Treatment protocol. Patients with diabetes will be randomized to receive one of the following treatments:

  • Bromfenac 0.09% and dexamethasone 0.1% eye drops in the aforementioned doses;
  • Bromfenac and dexamethasone eye drops as above and a subconjunctival injection of 40 mg preservativefree triamcinolone acetonide (TA);
  • Bromfenac and dexamethasone eye drops as above and an intravitreal injection of 1.25 mg bevacizumab; or
  • Bromfenac and dexamethasone eye drops as above, a subconjunctival injection of TA, and an intravitreal injection of bevacizumab.

Available evidence. Surgical manipulations cause a release of prostaglandins from, at least in part, uveal tissues in the anterior segment.1 In order to prevent or reduce postoperative inflammation and macular edema, this release of prostaglandins must be inhibited in the anterior segment. Although lower concentrations of TA reach the retina after subconjunctival injection, higher levels reach the anterior segment via diffusion through puncture sites in the conjunctiva and through the tear film and cornea.28,29 In a recent randomized clinical trial, subconjunctival corticosteroid injection and topical corticosteroid application showed comparable results in preventing postoperative inflammation and CME after cataract surgery in patients without diabetes.30

As mentioned previously, the pathogenesis of CME is related to changes in concentrations of inflammatory mediators and angiogenic factors such as VEGF. Studies have shown that, before cataract surgery, a high aqueous level of VEGF is a significant predictor of the occurrence of postoperative CME.31,32 As a VEGF inhibitor, bevacizumab is thought to diminish breakdown of the blood-retina barrier and accumulation of fluid in the retina after cataract surgery. Although several studies have investigated the efficacy of this drug in preventing retinal thickening after cataract surgery, most are small and not well designed.33 Previous studies investigating 26 to 68 eyes with preoperative diabetic macular edema (DME) reported significant reduction in retinal thickness and macular volume after intravitreal injection of bevacizumab during cataract surgery. 34-38 In 61 patients with nonproliferative diabetic retinopathy but with no signs of DME preoperatively, Fard et al39 found that retinal thickness did not change at 4 weeks postoperatively in the eyes treated with bevacizumab at the end of cataract surgery. However, it had increased significantly in the control group.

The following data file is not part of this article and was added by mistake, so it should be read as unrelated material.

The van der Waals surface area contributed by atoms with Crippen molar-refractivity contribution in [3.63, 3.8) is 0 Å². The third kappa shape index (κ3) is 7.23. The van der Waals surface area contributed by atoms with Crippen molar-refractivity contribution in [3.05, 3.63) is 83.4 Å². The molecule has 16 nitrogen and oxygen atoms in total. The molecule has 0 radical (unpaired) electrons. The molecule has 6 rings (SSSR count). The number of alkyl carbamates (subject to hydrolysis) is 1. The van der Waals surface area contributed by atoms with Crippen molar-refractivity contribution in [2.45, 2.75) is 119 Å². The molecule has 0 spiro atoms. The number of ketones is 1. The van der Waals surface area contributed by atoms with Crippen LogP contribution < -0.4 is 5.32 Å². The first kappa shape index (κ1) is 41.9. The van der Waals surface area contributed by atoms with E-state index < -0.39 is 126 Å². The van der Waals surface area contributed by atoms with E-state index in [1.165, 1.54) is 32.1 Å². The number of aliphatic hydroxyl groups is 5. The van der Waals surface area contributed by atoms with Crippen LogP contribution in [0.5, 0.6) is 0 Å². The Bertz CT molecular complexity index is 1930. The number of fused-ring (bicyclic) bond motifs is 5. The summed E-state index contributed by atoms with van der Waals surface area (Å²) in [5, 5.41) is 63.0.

The planned ESCRS PREMED study population consists of 1,050 patients without diabetes and 300 patients with diabetes mellitus who require cataract surgery in at least one eye.40 Twelve study centers will take part in this study: Vienna Institute for Research in Ocular Surgery (Austria), University Hospital Antwerp (Belgium), Goethe University Frankfurt am Main (Germany), Augenklinik Spreebogen Berlin (Germany), Semmelweis University Budapest (Hungary), Hospital and University of Verona (Italy), University Hospital Coimbra (Portugal), S. Fyodorov Eye Microsurgery Complex Moscow (Russia), Instituto Microcirurgia Ocular Barcelona (Spain), Atrium Medical Center Heerlen (Netherlands), VU University Medical Center Amsterdam (Netherlands), and the University Eye Clinic Maastricht (Netherlands). The final results of the ESCRS PREMED study will be available in 2015.

Rudy M.M.A. Nuijts, MD, PhD, is an Associate Professor of Ophthalmology in the Department of Ophthalmology at the Academic Hospital Maastricht, Netherlands. He is a member of the CRST Europe Editorial Board. Dr. Nuijts states that he is a paid consultant to Alcon and receives study funding from AcuFocus, Inc., ASICO, Bausch + Lomb, Carl Zeiss Meditec, HumanOptics, Ophtec, PhysIOL, and TheaPharma. He may be reached at tel: +31 43 3877343; e-mail rudy.nuijts@mumc.nl.

Jan S.A.G. Schouten, MD, PhD, practices at the University Eye Clinic, Maastricht University Medical Centre, Maastricht, Netherlands, and the Atrium Medical Center Parkstad, Heerlen, Netherlands. Dr. Schouten states that he has no financial interest in the products or companies mentioned.

Frank J.H.M. van den Biggelaar, PhD, works at the University Eye Clinic, Maastricht University Medical Centre, Maastricht, Netherlands. Dr. van den Biggelaar states that he has no financial interest in the products or companies mentioned.

Laura H.P. Wielders, MD, works at the University Eye Clinic, Maastricht University Medical Centre, Maastricht, Germany. Drs. Wielders states that she has no financial interest in the products or companies mentioned. She may be reached at e-mail: laura.wielders@mumc.nl.

Bjorn Winkens, PhD, is in the Department of Methodology and Statistics of Maastricht University, Maastricht, Netherlands. Dr. Winkens states that he has no financial interest in the products or companies mentioned.